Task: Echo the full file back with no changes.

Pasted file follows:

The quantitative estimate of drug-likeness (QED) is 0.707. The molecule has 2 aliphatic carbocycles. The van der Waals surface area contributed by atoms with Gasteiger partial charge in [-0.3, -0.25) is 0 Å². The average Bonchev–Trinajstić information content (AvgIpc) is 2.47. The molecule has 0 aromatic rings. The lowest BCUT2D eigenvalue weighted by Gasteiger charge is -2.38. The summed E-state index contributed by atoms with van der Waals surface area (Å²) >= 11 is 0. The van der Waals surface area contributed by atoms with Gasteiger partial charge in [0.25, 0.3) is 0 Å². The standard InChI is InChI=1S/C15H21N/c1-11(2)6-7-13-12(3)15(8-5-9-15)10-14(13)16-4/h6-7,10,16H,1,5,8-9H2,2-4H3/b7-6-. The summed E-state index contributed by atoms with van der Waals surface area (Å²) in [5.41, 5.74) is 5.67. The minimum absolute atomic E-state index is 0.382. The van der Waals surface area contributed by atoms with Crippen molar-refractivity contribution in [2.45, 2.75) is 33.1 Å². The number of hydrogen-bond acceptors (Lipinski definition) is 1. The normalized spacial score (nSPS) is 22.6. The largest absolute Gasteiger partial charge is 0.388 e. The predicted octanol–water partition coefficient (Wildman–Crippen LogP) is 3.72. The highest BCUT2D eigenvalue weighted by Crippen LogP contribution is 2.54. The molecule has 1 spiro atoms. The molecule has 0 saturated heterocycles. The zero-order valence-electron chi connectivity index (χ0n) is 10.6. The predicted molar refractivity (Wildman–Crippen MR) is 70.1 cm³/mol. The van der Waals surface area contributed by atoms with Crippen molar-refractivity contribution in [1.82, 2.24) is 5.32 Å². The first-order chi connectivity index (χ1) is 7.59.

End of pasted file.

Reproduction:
The quantitative estimate of drug-likeness (QED) is 0.707. The molecule has 2 aliphatic carbocycles. The van der Waals surface area contributed by atoms with Gasteiger partial charge in [-0.3, -0.25) is 0 Å². The average Bonchev–Trinajstić information content (AvgIpc) is 2.47. The molecule has 0 aromatic rings. The lowest BCUT2D eigenvalue weighted by Gasteiger charge is -2.38. The summed E-state index contributed by atoms with van der Waals surface area (Å²) >= 11 is 0. The van der Waals surface area contributed by atoms with Gasteiger partial charge in [0.25, 0.3) is 0 Å². The standard InChI is InChI=1S/C15H21N/c1-11(2)6-7-13-12(3)15(8-5-9-15)10-14(13)16-4/h6-7,10,16H,1,5,8-9H2,2-4H3/b7-6-. The summed E-state index contributed by atoms with van der Waals surface area (Å²) in [5.41, 5.74) is 5.67. The minimum absolute atomic E-state index is 0.382. The van der Waals surface area contributed by atoms with Crippen molar-refractivity contribution in [2.45, 2.75) is 33.1 Å². The number of hydrogen-bond acceptors (Lipinski definition) is 1. The normalized spacial score (nSPS) is 22.6. The largest absolute Gasteiger partial charge is 0.388 e. The predicted octanol–water partition coefficient (Wildman–Crippen LogP) is 3.72. The highest BCUT2D eigenvalue weighted by Crippen LogP contribution is 2.54. The molecule has 1 spiro atoms. The molecule has 0 saturated heterocycles. The zero-order valence-electron chi connectivity index (χ0n) is 10.6. The predicted molar refractivity (Wildman–Crippen MR) is 70.1 cm³/mol. The van der Waals surface area contributed by atoms with Crippen molar-refractivity contribution in [1.82, 2.24) is 5.32 Å². The first-order chi connectivity index (χ1) is 7.59.